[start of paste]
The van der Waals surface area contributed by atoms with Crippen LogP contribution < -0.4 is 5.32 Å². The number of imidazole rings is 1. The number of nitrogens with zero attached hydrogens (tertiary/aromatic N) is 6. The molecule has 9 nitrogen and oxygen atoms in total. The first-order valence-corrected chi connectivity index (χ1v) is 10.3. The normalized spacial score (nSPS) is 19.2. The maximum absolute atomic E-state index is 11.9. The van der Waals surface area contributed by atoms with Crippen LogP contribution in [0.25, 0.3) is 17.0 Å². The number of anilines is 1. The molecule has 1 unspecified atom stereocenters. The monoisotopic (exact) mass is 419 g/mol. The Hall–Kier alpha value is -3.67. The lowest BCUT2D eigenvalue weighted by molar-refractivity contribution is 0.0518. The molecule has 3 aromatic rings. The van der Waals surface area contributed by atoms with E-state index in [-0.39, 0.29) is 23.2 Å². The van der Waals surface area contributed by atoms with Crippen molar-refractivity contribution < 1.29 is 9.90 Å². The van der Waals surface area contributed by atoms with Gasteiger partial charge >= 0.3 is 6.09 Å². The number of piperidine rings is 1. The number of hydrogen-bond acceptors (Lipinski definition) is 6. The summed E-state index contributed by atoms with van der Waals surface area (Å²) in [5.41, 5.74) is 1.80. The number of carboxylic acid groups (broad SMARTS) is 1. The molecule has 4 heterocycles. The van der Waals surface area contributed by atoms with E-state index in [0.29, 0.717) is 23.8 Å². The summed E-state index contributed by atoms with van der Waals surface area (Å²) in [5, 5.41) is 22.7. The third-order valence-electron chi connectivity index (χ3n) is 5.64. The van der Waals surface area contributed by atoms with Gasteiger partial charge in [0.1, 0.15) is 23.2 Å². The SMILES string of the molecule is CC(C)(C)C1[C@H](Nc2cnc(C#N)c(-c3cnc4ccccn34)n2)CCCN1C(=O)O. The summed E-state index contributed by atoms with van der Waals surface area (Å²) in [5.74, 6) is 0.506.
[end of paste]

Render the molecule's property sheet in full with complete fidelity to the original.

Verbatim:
The van der Waals surface area contributed by atoms with Crippen LogP contribution < -0.4 is 5.32 Å². The number of imidazole rings is 1. The number of nitrogens with zero attached hydrogens (tertiary/aromatic N) is 6. The molecule has 9 nitrogen and oxygen atoms in total. The first-order valence-corrected chi connectivity index (χ1v) is 10.3. The normalized spacial score (nSPS) is 19.2. The maximum absolute atomic E-state index is 11.9. The van der Waals surface area contributed by atoms with Crippen LogP contribution in [0.25, 0.3) is 17.0 Å². The number of anilines is 1. The molecule has 1 unspecified atom stereocenters. The monoisotopic (exact) mass is 419 g/mol. The Hall–Kier alpha value is -3.67. The lowest BCUT2D eigenvalue weighted by molar-refractivity contribution is 0.0518. The molecule has 3 aromatic rings. The van der Waals surface area contributed by atoms with E-state index in [-0.39, 0.29) is 23.2 Å². The van der Waals surface area contributed by atoms with Crippen molar-refractivity contribution < 1.29 is 9.90 Å². The van der Waals surface area contributed by atoms with Gasteiger partial charge >= 0.3 is 6.09 Å². The number of piperidine rings is 1. The number of hydrogen-bond acceptors (Lipinski definition) is 6. The summed E-state index contributed by atoms with van der Waals surface area (Å²) in [5.41, 5.74) is 1.80. The number of carboxylic acid groups (broad SMARTS) is 1. The molecule has 4 heterocycles. The van der Waals surface area contributed by atoms with E-state index in [0.29, 0.717) is 23.8 Å². The summed E-state index contributed by atoms with van der Waals surface area (Å²) in [5, 5.41) is 22.7. The third-order valence-electron chi connectivity index (χ3n) is 5.64. The van der Waals surface area contributed by atoms with Gasteiger partial charge in [0.1, 0.15) is 23.2 Å². The SMILES string of the molecule is CC(C)(C)C1[C@H](Nc2cnc(C#N)c(-c3cnc4ccccn34)n2)CCCN1C(=O)O. The summed E-state index contributed by atoms with van der Waals surface area (Å²) in [5.74, 6) is 0.506.